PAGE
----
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Honoring Breakthroughs in Cancer Immunology

Five scientists to be recognized for pivotal discoveries

Five scientists to be honored with the 2017 Warren Alpert Foundation Prize will share their stories at the Warren Alpert Foundation Prize Symposium Oct. 5 at Harvard Medical School.

The scientists are receiving the accolade for critical discoveries in the field of cancer immunology. Their work elucidated mechanisms in cancer’s ability to evade immune recognition and destruction. Their findings profoundly altered the understanding of disease development and treatment and led to the development of effective immune therapies for several types of cancer. 

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The symposium will also feature invited speaker Michael Atkins, the deputy Director of the Georgetown-Lombardi Comprehensive Cancer Center in Washington, DC, and professor of oncology and medicine at Georgetown University School of Medicine, as well as HMS Dean George Q. Daley. Joan Brugge, an HMS professor of Cell Biology and director of the Harvard Ludwig Cancer Center, will moderate the symposium.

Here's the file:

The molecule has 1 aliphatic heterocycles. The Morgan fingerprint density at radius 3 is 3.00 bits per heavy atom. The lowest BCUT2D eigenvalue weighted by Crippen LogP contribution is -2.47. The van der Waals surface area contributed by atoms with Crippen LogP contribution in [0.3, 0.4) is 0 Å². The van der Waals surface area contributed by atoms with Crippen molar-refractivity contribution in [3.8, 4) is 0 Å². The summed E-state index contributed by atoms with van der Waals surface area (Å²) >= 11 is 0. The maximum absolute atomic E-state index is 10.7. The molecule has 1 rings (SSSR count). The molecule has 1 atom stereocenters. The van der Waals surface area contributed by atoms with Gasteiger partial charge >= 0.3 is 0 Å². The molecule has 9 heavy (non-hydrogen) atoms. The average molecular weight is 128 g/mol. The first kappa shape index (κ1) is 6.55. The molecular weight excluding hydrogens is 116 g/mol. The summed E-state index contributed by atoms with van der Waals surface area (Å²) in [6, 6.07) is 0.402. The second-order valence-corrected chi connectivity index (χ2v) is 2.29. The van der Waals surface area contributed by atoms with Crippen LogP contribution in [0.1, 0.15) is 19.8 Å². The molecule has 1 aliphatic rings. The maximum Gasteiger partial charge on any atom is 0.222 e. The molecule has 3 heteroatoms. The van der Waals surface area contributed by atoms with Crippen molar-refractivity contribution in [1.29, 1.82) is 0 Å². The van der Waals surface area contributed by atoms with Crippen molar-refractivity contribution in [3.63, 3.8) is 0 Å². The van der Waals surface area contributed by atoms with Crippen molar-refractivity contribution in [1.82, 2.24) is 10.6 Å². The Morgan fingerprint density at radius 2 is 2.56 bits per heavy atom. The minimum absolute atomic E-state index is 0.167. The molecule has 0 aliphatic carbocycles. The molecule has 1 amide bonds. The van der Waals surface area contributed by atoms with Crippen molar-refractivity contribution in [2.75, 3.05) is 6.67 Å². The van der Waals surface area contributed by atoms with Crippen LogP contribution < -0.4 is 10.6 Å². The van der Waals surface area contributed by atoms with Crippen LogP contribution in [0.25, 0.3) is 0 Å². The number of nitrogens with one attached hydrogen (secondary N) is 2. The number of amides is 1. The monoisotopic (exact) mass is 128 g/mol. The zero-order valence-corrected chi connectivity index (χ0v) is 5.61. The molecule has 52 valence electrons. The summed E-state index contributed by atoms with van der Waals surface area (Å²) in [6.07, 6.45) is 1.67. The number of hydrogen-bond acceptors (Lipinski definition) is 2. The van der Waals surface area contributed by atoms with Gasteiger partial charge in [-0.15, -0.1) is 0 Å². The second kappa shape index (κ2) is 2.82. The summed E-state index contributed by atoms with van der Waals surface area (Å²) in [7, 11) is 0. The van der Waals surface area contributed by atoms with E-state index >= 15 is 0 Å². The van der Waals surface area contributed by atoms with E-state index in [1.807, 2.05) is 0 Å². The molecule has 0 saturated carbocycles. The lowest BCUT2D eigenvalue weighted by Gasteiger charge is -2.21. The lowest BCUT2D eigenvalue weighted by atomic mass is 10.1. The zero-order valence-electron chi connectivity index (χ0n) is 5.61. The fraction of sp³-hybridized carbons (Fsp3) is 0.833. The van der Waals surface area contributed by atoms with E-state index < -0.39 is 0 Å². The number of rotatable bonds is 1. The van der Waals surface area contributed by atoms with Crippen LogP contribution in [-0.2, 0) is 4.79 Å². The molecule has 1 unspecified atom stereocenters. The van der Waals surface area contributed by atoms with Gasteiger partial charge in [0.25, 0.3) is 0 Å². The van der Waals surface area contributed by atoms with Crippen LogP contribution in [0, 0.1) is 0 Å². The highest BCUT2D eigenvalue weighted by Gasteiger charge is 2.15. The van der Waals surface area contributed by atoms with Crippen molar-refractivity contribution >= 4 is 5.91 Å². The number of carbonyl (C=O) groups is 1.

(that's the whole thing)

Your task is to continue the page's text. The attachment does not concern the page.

The 2017 award recipients are:

  • James Allison, professor of immunology and chair of the Department of Immunology, The University of Texas MD Anderson Cancer Center
  • Lieping Chen, United Technologies Corporation Professor in Cancer Research and professor of immunobiology, of dermatology and of medicine, Yale University
  • Gordon Freeman, professor of medicine, Dana-Farber Cancer Institute, Harvard Medical School
  • Tasuku Honjo, professor of immunology and genomic medicine, Kyoto University
  • Arlene Sharpe, the George Fabyan Professor of Comparative Pathology, Harvard Medical School; senior scientist, department of pathology, Brigham and Women's Hospital

“The discoveries honored by the Warren Alpert Foundation over the years are remarkable in their scope and potential,” said George Q. Daley, dean of Harvard Medical School. “The work of this year’s recipients is nothing short of breathtaking in its profound impact on medicine. These discoveries have reshaped our understanding of the body’s response to cancer and propelled our ability to treat several forms of this recalcitrant disease.”